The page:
The Kimchi-ite: Seoul Offers Rewards To Report Taxi Drivers Who Rip Off Tourists

Last week, the Seoul city government announced a plan to offer up to a 500,000-won (USD $456) reward for anyone who has information on taxi drivers that rip off foreign tourists.

While charging more than the standard metered fare is against South Korean law, sometimes taxis can forget this, in additional to other rules. Red lights get run, taxis find themselves going the wrong direction on the road to save time and meters are accidentally not turned on and the final prices are made up on the spot, slightly inflated.

It isn’t uncommon to find taxi drivers walking around tourist hot spots late at night, such as near Seoul Station or in the foreign district of Itaewon, hounding tourists and locals alike for their business. Many ask tourists where they want to go and offer a price upfront, off the meter. This upfront price is almost always more expensive than what the actual metered rate would have been. If you try to barter with them, or insist they just use the meter, they will often retort back that it is late and you are unlikely to find any other taxis (often said while they are standing directly in front of a dozen other taxis). They take advantage of the fact that many tourists don’t know average fare for their destination and are willing to accept whatever a cab driver tells them.There have been a number of times when I was coming home long after the subway stopped running and was confronted with these cabbie solicitors. The first time I encountered this situation, I naively took one up on his offer. After my next weekend adventure out on the town, I decided to flag down my own cab from that same spot. My metered fare ending up being less than half the price of that previous, un-metered trip. Ever since then, I mostly ignore the solicitors, sometimes asking them for a cheaper fare than the average, but they always turn me down.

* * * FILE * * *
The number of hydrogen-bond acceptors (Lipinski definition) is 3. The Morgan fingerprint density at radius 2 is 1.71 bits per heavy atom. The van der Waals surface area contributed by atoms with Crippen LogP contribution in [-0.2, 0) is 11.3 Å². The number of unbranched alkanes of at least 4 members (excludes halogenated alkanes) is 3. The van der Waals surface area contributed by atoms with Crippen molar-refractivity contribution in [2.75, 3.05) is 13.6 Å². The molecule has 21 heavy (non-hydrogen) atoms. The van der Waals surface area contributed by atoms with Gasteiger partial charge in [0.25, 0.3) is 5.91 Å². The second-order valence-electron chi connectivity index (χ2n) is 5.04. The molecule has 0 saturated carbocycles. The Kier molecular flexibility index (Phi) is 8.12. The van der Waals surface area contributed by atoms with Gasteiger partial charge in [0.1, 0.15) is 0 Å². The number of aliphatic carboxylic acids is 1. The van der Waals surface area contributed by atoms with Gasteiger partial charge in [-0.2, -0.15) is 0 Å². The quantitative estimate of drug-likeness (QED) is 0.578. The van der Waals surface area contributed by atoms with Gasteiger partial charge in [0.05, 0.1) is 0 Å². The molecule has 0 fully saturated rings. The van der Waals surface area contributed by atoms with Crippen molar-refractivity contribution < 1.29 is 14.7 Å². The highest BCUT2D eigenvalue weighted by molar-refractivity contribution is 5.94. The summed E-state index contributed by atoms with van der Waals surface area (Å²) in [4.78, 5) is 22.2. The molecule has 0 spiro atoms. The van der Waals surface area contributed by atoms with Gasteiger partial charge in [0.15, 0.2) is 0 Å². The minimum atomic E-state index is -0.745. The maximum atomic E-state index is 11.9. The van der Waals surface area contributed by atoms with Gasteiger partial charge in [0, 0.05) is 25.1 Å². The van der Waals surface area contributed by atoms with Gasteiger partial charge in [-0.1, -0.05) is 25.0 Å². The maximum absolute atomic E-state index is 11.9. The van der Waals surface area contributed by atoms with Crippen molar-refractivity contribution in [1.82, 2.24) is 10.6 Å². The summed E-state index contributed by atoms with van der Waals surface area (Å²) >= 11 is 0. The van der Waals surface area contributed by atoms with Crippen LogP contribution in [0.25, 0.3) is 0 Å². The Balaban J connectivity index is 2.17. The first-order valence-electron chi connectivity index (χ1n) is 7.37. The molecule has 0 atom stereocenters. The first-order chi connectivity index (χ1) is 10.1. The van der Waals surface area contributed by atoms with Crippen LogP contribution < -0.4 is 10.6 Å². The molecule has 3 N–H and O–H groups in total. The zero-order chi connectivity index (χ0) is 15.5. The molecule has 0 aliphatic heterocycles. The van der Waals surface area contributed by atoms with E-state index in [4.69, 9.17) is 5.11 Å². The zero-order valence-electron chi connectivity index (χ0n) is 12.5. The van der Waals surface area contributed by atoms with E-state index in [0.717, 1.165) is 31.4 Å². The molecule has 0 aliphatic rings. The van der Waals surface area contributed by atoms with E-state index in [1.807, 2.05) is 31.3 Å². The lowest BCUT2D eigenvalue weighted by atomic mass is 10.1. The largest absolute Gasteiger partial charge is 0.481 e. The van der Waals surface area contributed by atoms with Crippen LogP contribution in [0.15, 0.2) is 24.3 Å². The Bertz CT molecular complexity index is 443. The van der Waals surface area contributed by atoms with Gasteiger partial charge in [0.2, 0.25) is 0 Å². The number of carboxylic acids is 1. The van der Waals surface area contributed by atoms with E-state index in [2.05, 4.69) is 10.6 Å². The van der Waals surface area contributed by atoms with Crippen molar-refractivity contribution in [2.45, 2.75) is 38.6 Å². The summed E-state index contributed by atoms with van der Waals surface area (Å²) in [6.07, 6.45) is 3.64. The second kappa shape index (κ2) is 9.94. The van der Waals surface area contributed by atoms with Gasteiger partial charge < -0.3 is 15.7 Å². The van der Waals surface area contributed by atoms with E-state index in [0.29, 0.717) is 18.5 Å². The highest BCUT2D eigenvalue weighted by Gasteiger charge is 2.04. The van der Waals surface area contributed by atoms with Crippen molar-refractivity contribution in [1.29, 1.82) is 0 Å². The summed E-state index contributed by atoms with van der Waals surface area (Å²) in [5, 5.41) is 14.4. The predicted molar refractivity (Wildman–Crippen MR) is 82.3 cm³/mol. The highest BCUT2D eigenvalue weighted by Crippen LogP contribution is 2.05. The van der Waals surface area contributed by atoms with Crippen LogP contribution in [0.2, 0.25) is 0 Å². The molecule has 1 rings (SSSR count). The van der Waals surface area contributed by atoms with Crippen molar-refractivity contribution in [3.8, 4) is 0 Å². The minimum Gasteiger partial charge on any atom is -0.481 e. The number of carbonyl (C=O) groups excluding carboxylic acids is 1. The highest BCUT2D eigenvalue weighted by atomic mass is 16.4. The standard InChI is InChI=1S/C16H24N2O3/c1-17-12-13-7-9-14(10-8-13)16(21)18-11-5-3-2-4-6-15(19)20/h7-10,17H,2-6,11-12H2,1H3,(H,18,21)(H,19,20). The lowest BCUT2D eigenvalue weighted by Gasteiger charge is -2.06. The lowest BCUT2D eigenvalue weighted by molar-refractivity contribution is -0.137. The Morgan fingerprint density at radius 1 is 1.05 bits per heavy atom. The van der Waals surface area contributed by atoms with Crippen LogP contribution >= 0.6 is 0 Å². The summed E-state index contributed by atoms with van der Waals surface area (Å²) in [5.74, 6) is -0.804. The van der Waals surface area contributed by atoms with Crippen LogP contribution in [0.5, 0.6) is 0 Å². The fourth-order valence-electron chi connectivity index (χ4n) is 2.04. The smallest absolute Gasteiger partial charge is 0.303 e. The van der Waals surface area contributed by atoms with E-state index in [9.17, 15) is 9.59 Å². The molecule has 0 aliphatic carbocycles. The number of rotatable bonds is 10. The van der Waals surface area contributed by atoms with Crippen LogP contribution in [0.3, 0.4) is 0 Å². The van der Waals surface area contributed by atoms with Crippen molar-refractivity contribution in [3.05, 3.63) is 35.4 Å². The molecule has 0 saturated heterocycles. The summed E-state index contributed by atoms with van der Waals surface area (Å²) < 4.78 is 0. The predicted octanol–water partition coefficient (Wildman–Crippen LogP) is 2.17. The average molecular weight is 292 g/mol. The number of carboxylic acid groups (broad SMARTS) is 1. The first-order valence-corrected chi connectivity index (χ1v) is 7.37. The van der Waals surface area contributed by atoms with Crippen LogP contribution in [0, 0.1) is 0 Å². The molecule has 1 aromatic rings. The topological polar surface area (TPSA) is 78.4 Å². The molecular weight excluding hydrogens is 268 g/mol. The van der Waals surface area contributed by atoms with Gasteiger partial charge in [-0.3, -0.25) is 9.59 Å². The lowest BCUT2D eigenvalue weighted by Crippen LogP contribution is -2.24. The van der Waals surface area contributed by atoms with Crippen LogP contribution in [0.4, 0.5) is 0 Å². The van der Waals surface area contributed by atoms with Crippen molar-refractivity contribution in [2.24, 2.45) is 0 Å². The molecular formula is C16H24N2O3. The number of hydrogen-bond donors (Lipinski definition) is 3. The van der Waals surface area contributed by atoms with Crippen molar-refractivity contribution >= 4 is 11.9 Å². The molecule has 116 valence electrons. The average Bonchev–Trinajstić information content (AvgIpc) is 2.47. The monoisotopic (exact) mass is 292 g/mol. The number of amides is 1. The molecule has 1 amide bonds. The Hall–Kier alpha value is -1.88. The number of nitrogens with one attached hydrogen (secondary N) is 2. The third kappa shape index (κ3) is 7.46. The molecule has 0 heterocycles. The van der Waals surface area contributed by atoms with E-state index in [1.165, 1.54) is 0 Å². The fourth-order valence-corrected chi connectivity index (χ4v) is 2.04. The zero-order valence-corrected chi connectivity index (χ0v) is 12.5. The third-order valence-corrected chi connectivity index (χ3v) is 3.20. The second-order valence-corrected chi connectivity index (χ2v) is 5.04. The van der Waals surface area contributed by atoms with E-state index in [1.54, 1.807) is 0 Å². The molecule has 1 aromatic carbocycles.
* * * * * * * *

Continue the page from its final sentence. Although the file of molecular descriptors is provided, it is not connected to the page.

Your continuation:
It’s good to hear that the city is trying to curb this lax attitude towards the law. It’s a little concerning that this reward system may only apply to foreign tourists that are ripped off, but hopefully it will benefit tourists and locals alike in the future. It will without a doubt give me one less headache on my journey home from a late night out. Hopefully this new measure is enforced and the hotline to report overcharging is published in every Seoul guidebook.

You can report these fraudulent taxi drivers by calling Seoul Information’s “Dasan 120″ hotline. Just dial 120 from any phone in Seoul and report it to the multi-lingual staff.

Be sure to check out more Korean bits on Korean culture from “The Kimchi-ite” here.

[Photo Credit: Jonathan Kramer]

The Kimchi-ite: A 1000-Year-Old Temple In The Middle Of Seoul

Exiting Sadang Station in Seoul, you can immediately tell it is one of the busiest stations in South Korea; throngs of people are everywhere, pushing and shoving their way in and out. Outside the station are dozens of alleys with neon lights going up four stories, advertising barbecue restaurants, bars and karaoke rooms. Lines crisscross the sidewalk for buses that will take people home to the suburbs. It’s near unimaginable that not far behind the station, up an unassuming hill, is a tranquil Buddhist temple.

This colorful door panel is one of many dragon pieces on the temple doors.
Gwaneum Temple (관음사) was established shortly before 900 A.D. by the Jongye Order in order to harness the power of the mountain’s feng shui. It sits halfway up a mountain, amongst trees, streams and hiking paths. The only reason I even knew it existed is because a friend of mine found it accidentally when he was lost. While the temple was established well over 1,000 years ago, most of the buildings on the site were built in the 1970s, with a few dating to the 1920s.

The interior of the temple where respects are paid and people meditate.

A new statue sits atop a pedestal as a place for self-relection.

These ornate, carved flowers add amazing colors to the temple doors.

The colors used in the art and architecture of Korean temples are always striking, and separates them from temples in other parts of Asia. Almost exclusively, four colors are used: teal, blue, orange and red. The main doors are guarded by large, carved, wooden dragons – a theme here that would continue throughout the grounds.

Dragons are a continuous theme throughout the temple grounds, as seen in this artwork on a temple wall.

Carved dragon heads protect the temple entrance.

A view from the top with Seoul Tower in the distance.

After spending an hour slowly exploring the temple grounds, I turned to walk back to the station when I was presented with this magnificent view of the city. There are certainly many places to check out the Seoul cityscape from above, but this one was unexpected and without the crowds that too commonly accompany Korean attractions, making this perspective one of my favorites.

Be sure to check out all the other Kimchi-ite posts here.

[Photos by Jonathan Kramer]